We applaud Governor Paterson for quickly taking action to address the burgeoning budget gap – anticipated to reach $630 million this budget year, and to swell to a staggering $26 billion over the next three years – caused by plummeting revenues of a deteriorating state economy. We understand the challenges facing the state, but we also know from experience that in tough economic times it is the poor and low-income working families who always suffer the most. While the budget will be trimmed, the governor and state legislature must make surgical cuts, avoiding the tendency of many public officials to cut across-the-board in tough times.
Low-income New Yorkers are already reeling from the current economic slowdown, squeezed by rising health care and housing costs. Worse, many are suffering from food insecurity; the New York Coalition Against Hunger reports that 1.3 million New York City residents live in households that can’t afford an adequate and consistent supply of food. As food prices have risen, food stamps buy less. Soup kitchens and food pantries are being overwhelmed by demand. Indeed, data from the Community Service Society’s own “Unheard Third” annual survey of low-income New Yorkers reflect growing economic hardships and concerns, including the findings that 1 in 5 residents near the poverty line either did not get, or postponed, medical care or surgery because of a lack of money or insurance; 1 in 4 couldn’t fill a needed prescription because of lack of money or insurance; and 1 in 4 fell behind on rent or mortgage payments.
These numbers help to convey the situation of millions of New Yorkers living on the edge – just one emergency away from disaster, in which deciding whether to pay the rent or obtain health care is a daily dilemma. There are steps Gov. Paterson and the legislature can take to help these residents, however – even in challenging economic times.
We believe that the best way to ensure the economic security of low-wage workers is to increase wages and provide access to health insurance. We recommend increasing the New York state minimum wage from its current $7.15 an hour to $9.50 by 2011, and indexing it for inflation every year afterwards. Given the higher cost of living in New York City than the rest of the state, we also recommend allowing the city to create a minimum wage that’s 15 percent higher than the state’s. The New York State Wage Board has administrative authority to set local and regional minimum wages that are higher than the state minimum where appropriate. This action will not add a cent to the state’s budget.
Our research shows that health care issues are a leading reason for disengagement from the labor market. New York State should ask for as many federal waivers as possible to simplify actuarial and enrollment rules for public health programs. In addition, the state should begin developing a series of public health insurance expansions – seeking federal matching funds for our Child Health Plus program, for example, and seeking to expand Family Health Plus to 400 percent of the federal poverty level (meaning $70,400 income for a family of three).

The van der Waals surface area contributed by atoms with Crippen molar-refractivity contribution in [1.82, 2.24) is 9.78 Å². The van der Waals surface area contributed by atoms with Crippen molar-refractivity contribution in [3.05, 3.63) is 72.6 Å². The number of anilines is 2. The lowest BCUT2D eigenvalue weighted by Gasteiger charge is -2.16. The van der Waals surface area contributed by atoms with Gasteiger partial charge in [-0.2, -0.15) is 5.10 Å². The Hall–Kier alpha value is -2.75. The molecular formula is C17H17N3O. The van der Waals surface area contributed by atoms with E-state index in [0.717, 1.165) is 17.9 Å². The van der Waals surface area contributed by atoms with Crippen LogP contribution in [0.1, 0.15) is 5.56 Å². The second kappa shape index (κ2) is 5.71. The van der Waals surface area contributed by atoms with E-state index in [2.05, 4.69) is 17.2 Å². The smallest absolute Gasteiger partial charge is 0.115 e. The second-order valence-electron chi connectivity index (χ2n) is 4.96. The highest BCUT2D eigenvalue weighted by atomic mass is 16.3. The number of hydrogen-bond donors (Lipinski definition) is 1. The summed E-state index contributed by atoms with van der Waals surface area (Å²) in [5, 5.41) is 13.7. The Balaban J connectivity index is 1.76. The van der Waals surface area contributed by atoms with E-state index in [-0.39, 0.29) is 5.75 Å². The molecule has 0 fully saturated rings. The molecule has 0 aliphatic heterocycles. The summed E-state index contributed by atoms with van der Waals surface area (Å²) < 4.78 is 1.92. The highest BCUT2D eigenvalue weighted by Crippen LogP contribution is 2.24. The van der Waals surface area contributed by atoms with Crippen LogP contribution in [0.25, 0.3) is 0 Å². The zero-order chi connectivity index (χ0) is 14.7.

The state also should extend property tax relief to renters. Approximately 1.3 million low-income renters across New York – from Erie to Suffolk County – are facing a growing rent affordability crisis, due in part to rising tax pressures. Their median rent burden is 57 percent of household income, while 60 percent are paying more than half their income for housing. While Albany discussions of property tax relief focus on homeowners, tenants are also paying rising taxes through their rents. The current property tax relief for homeowners lacks any income level test. As a result, many wealthy families are getting a break they don’t need. The state should devise a property tax credit targeted only to low- and moderate-income renters and homeowners.
In addition, the state Circuit Breaker Tax Credit should be modernized. The state’s existing tax credit is only available to households earning $18,000 or less – well below the ceilings of most states with similar provisions for limiting property taxes for those who can ill afford to pay. Although the Circuit Breaker is targeted to benefit low-income renters (and homeowners), it does not adequately serve its intended constituency and is in serious need of update and reform.
When the budget-cutters get together in Albany on August 19, they must be aware of the implications of their choices. Low-income and marginal populations must not be sacrificed on the altar of a balanced budget. To get the maximum utility from our tax dollars takes a policy of efficient coordination among state agencies. This must come from the top – from Governor Paterson. We are certain that the governor will provide the leadership necessary to carry the state through these harsh economic times.
David R. Jones is president and CEO of the Community Service Society (CSS), a leading antipoverty group in New York City for more than 160 years.